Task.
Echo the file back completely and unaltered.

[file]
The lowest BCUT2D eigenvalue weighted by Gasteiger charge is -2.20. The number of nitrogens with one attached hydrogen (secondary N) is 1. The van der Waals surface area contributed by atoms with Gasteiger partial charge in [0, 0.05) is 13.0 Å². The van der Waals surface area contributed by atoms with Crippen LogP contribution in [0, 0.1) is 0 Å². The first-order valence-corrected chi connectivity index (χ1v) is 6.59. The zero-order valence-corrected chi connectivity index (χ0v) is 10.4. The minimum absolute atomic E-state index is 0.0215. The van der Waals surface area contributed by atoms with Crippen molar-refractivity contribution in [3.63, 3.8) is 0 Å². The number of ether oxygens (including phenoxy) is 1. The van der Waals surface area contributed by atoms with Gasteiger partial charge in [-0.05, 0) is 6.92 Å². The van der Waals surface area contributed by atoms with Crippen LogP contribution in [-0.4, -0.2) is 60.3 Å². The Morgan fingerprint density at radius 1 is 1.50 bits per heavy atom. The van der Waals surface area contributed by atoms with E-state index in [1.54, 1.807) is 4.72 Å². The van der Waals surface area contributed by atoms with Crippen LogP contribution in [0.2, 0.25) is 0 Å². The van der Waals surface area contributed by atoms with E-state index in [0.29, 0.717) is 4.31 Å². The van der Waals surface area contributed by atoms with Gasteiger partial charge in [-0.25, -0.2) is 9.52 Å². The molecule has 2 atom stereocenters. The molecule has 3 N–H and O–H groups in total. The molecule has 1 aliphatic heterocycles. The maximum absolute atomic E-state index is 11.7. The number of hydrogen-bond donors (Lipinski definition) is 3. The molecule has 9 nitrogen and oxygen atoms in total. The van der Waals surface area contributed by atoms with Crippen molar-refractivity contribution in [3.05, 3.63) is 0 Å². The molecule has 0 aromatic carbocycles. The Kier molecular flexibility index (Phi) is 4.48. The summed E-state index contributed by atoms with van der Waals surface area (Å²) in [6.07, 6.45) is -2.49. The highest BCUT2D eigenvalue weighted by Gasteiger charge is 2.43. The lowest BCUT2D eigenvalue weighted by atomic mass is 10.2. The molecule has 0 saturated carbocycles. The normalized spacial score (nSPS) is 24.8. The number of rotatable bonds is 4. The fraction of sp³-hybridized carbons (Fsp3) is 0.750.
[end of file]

The lowest BCUT2D eigenvalue weighted by Gasteiger charge is -2.20. The number of nitrogens with one attached hydrogen (secondary N) is 1. The van der Waals surface area contributed by atoms with Gasteiger partial charge in [0, 0.05) is 13.0 Å². The van der Waals surface area contributed by atoms with Crippen LogP contribution in [0, 0.1) is 0 Å². The first-order valence-corrected chi connectivity index (χ1v) is 6.59. The zero-order valence-corrected chi connectivity index (χ0v) is 10.4. The minimum absolute atomic E-state index is 0.0215. The van der Waals surface area contributed by atoms with Crippen molar-refractivity contribution in [3.63, 3.8) is 0 Å². The number of ether oxygens (including phenoxy) is 1. The van der Waals surface area contributed by atoms with Gasteiger partial charge in [-0.05, 0) is 6.92 Å². The van der Waals surface area contributed by atoms with Crippen LogP contribution in [-0.4, -0.2) is 60.3 Å². The Morgan fingerprint density at radius 1 is 1.50 bits per heavy atom. The van der Waals surface area contributed by atoms with E-state index in [1.54, 1.807) is 4.72 Å². The van der Waals surface area contributed by atoms with Crippen LogP contribution in [0.2, 0.25) is 0 Å². The van der Waals surface area contributed by atoms with E-state index in [0.29, 0.717) is 4.31 Å². The van der Waals surface area contributed by atoms with Gasteiger partial charge in [-0.25, -0.2) is 9.52 Å². The molecule has 2 atom stereocenters. The molecule has 3 N–H and O–H groups in total. The molecule has 1 aliphatic heterocycles. The maximum absolute atomic E-state index is 11.7. The number of hydrogen-bond donors (Lipinski definition) is 3. The molecule has 9 nitrogen and oxygen atoms in total. The van der Waals surface area contributed by atoms with Crippen molar-refractivity contribution in [3.05, 3.63) is 0 Å². The molecule has 0 aromatic carbocycles. The Kier molecular flexibility index (Phi) is 4.48. The summed E-state index contributed by atoms with van der Waals surface area (Å²) in [6.07, 6.45) is -2.49. The highest BCUT2D eigenvalue weighted by Gasteiger charge is 2.43. The lowest BCUT2D eigenvalue weighted by atomic mass is 10.2. The molecule has 0 saturated carbocycles. The normalized spacial score (nSPS) is 24.8. The number of rotatable bonds is 4. The fraction of sp³-hybridized carbons (Fsp3) is 0.750.